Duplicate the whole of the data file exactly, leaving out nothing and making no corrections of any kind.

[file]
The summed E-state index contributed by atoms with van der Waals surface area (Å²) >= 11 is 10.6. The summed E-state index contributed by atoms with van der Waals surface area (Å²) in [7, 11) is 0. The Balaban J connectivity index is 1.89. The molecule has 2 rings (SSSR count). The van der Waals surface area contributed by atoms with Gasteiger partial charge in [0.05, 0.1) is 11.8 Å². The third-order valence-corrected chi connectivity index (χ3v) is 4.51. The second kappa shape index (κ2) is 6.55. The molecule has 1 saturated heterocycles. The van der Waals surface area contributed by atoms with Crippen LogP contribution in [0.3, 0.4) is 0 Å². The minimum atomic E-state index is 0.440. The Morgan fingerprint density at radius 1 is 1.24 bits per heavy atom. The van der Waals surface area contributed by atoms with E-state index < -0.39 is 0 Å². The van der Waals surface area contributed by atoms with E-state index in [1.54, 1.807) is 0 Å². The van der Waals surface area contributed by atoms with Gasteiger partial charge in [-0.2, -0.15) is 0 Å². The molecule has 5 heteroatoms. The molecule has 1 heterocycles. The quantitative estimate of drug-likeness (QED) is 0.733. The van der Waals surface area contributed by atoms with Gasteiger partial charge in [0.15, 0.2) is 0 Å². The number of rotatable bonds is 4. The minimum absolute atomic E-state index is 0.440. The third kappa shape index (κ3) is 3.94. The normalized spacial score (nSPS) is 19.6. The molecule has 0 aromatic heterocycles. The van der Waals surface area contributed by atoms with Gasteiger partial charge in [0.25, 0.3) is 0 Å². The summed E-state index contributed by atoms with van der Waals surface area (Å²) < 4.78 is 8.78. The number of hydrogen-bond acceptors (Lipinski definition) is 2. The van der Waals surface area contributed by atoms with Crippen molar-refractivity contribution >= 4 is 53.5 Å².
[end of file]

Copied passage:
The summed E-state index contributed by atoms with van der Waals surface area (Å²) >= 11 is 10.6. The summed E-state index contributed by atoms with van der Waals surface area (Å²) in [7, 11) is 0. The Balaban J connectivity index is 1.89. The molecule has 2 rings (SSSR count). The van der Waals surface area contributed by atoms with Gasteiger partial charge in [0.05, 0.1) is 11.8 Å². The third-order valence-corrected chi connectivity index (χ3v) is 4.51. The second kappa shape index (κ2) is 6.55. The molecule has 1 saturated heterocycles. The van der Waals surface area contributed by atoms with Crippen LogP contribution in [0.3, 0.4) is 0 Å². The minimum atomic E-state index is 0.440. The Morgan fingerprint density at radius 1 is 1.24 bits per heavy atom. The van der Waals surface area contributed by atoms with E-state index < -0.39 is 0 Å². The van der Waals surface area contributed by atoms with E-state index in [1.54, 1.807) is 0 Å². The van der Waals surface area contributed by atoms with Gasteiger partial charge in [-0.2, -0.15) is 0 Å². The molecule has 5 heteroatoms. The molecule has 1 heterocycles. The quantitative estimate of drug-likeness (QED) is 0.733. The van der Waals surface area contributed by atoms with Gasteiger partial charge in [0.15, 0.2) is 0 Å². The number of rotatable bonds is 4. The minimum absolute atomic E-state index is 0.440. The third kappa shape index (κ3) is 3.94. The normalized spacial score (nSPS) is 19.6. The molecule has 0 aromatic heterocycles. The van der Waals surface area contributed by atoms with Gasteiger partial charge in [0.25, 0.3) is 0 Å². The summed E-state index contributed by atoms with van der Waals surface area (Å²) < 4.78 is 8.78. The number of hydrogen-bond acceptors (Lipinski definition) is 2. The van der Waals surface area contributed by atoms with Crippen molar-refractivity contribution >= 4 is 53.5 Å².